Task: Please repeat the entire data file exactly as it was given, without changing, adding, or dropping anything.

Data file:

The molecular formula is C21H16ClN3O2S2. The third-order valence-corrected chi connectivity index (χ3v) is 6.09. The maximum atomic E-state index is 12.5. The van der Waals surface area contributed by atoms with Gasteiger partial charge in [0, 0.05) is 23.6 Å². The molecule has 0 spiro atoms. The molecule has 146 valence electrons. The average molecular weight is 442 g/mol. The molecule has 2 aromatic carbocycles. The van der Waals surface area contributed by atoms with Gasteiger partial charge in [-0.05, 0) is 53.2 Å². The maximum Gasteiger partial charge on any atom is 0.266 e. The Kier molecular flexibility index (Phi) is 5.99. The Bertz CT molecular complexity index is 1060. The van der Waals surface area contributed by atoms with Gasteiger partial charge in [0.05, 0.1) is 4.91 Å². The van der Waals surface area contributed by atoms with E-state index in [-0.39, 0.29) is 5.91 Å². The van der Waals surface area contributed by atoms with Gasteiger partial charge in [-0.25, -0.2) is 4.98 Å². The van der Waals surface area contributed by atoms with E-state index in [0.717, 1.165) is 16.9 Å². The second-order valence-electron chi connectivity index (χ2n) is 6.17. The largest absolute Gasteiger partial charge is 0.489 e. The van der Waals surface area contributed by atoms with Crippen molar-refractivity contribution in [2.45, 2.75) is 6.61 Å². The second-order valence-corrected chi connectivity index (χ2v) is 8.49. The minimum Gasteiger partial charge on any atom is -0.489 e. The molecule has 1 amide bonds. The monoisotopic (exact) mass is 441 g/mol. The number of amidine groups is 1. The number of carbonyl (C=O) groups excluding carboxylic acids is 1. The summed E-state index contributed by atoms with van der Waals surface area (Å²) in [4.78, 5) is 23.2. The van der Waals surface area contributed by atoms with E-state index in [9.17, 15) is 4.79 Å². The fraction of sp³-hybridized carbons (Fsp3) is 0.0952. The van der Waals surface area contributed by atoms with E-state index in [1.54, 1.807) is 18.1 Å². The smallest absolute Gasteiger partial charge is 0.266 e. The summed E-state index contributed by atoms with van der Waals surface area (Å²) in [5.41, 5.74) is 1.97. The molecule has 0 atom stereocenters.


The molecular formula is C21H16ClN3O2S2. The third-order valence-corrected chi connectivity index (χ3v) is 6.09. The maximum atomic E-state index is 12.5. The van der Waals surface area contributed by atoms with Gasteiger partial charge in [0, 0.05) is 23.6 Å². The molecule has 0 spiro atoms. The molecule has 146 valence electrons. The average molecular weight is 442 g/mol. The molecule has 2 aromatic carbocycles. The van der Waals surface area contributed by atoms with Gasteiger partial charge in [-0.05, 0) is 53.2 Å². The maximum Gasteiger partial charge on any atom is 0.266 e. The Kier molecular flexibility index (Phi) is 5.99. The Bertz CT molecular complexity index is 1060. The van der Waals surface area contributed by atoms with Gasteiger partial charge in [0.05, 0.1) is 4.91 Å². The van der Waals surface area contributed by atoms with E-state index in [-0.39, 0.29) is 5.91 Å². The van der Waals surface area contributed by atoms with Gasteiger partial charge in [-0.25, -0.2) is 4.98 Å². The van der Waals surface area contributed by atoms with E-state index in [0.717, 1.165) is 16.9 Å². The second-order valence-electron chi connectivity index (χ2n) is 6.17. The largest absolute Gasteiger partial charge is 0.489 e. The van der Waals surface area contributed by atoms with Crippen molar-refractivity contribution in [2.45, 2.75) is 6.61 Å². The second-order valence-corrected chi connectivity index (χ2v) is 8.49. The minimum Gasteiger partial charge on any atom is -0.489 e. The molecule has 1 amide bonds. The monoisotopic (exact) mass is 441 g/mol. The number of amidine groups is 1. The number of carbonyl (C=O) groups excluding carboxylic acids is 1. The summed E-state index contributed by atoms with van der Waals surface area (Å²) in [4.78, 5) is 23.2. The van der Waals surface area contributed by atoms with E-state index in [9.17, 15) is 4.79 Å². The fraction of sp³-hybridized carbons (Fsp3) is 0.0952. The van der Waals surface area contributed by atoms with E-state index in [1.54, 1.807) is 18.1 Å². The smallest absolute Gasteiger partial charge is 0.266 e. The summed E-state index contributed by atoms with van der Waals surface area (Å²) in [5.41, 5.74) is 1.97. The molecule has 0 atom stereocenters.